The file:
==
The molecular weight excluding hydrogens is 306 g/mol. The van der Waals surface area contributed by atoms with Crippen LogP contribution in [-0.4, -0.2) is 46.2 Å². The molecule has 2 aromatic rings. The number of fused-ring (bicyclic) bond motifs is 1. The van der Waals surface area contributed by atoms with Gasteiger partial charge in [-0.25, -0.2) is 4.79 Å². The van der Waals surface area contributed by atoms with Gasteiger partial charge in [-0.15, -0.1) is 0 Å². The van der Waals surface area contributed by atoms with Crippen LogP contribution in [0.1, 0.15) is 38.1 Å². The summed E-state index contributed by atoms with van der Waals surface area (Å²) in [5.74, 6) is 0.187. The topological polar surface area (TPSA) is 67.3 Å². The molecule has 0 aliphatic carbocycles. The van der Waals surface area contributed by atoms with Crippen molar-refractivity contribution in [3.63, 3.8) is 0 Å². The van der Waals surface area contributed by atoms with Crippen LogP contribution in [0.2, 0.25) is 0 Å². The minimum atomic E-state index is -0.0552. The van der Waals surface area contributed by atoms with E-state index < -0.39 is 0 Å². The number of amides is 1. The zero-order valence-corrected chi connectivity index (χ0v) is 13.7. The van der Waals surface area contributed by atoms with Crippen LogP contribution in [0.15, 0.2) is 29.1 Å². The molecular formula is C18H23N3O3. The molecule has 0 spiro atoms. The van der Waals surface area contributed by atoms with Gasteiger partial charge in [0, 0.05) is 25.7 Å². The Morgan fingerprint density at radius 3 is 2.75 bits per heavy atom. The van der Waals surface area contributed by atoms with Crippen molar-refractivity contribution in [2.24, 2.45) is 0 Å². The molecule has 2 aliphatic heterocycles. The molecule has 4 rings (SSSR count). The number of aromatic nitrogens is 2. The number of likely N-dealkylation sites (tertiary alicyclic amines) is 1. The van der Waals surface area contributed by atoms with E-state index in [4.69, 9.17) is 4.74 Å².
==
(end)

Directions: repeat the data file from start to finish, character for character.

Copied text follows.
The molecular weight excluding hydrogens is 306 g/mol. The van der Waals surface area contributed by atoms with Crippen LogP contribution in [-0.4, -0.2) is 46.2 Å². The molecule has 2 aromatic rings. The number of fused-ring (bicyclic) bond motifs is 1. The van der Waals surface area contributed by atoms with Gasteiger partial charge in [-0.25, -0.2) is 4.79 Å². The van der Waals surface area contributed by atoms with Gasteiger partial charge in [-0.15, -0.1) is 0 Å². The van der Waals surface area contributed by atoms with Crippen LogP contribution in [0.1, 0.15) is 38.1 Å². The summed E-state index contributed by atoms with van der Waals surface area (Å²) in [5.74, 6) is 0.187. The topological polar surface area (TPSA) is 67.3 Å². The molecule has 0 aliphatic carbocycles. The van der Waals surface area contributed by atoms with Crippen molar-refractivity contribution in [3.63, 3.8) is 0 Å². The van der Waals surface area contributed by atoms with Crippen LogP contribution in [0.2, 0.25) is 0 Å². The minimum atomic E-state index is -0.0552. The van der Waals surface area contributed by atoms with E-state index < -0.39 is 0 Å². The number of amides is 1. The zero-order valence-corrected chi connectivity index (χ0v) is 13.7. The van der Waals surface area contributed by atoms with Crippen LogP contribution in [0.15, 0.2) is 29.1 Å². The molecular formula is C18H23N3O3. The molecule has 0 spiro atoms. The van der Waals surface area contributed by atoms with Gasteiger partial charge in [0, 0.05) is 25.7 Å². The Morgan fingerprint density at radius 3 is 2.75 bits per heavy atom. The van der Waals surface area contributed by atoms with Crippen molar-refractivity contribution in [2.24, 2.45) is 0 Å². The molecule has 2 aliphatic heterocycles. The molecule has 4 rings (SSSR count). The number of aromatic nitrogens is 2. The number of likely N-dealkylation sites (tertiary alicyclic amines) is 1. The van der Waals surface area contributed by atoms with E-state index in [4.69, 9.17) is 4.74 Å².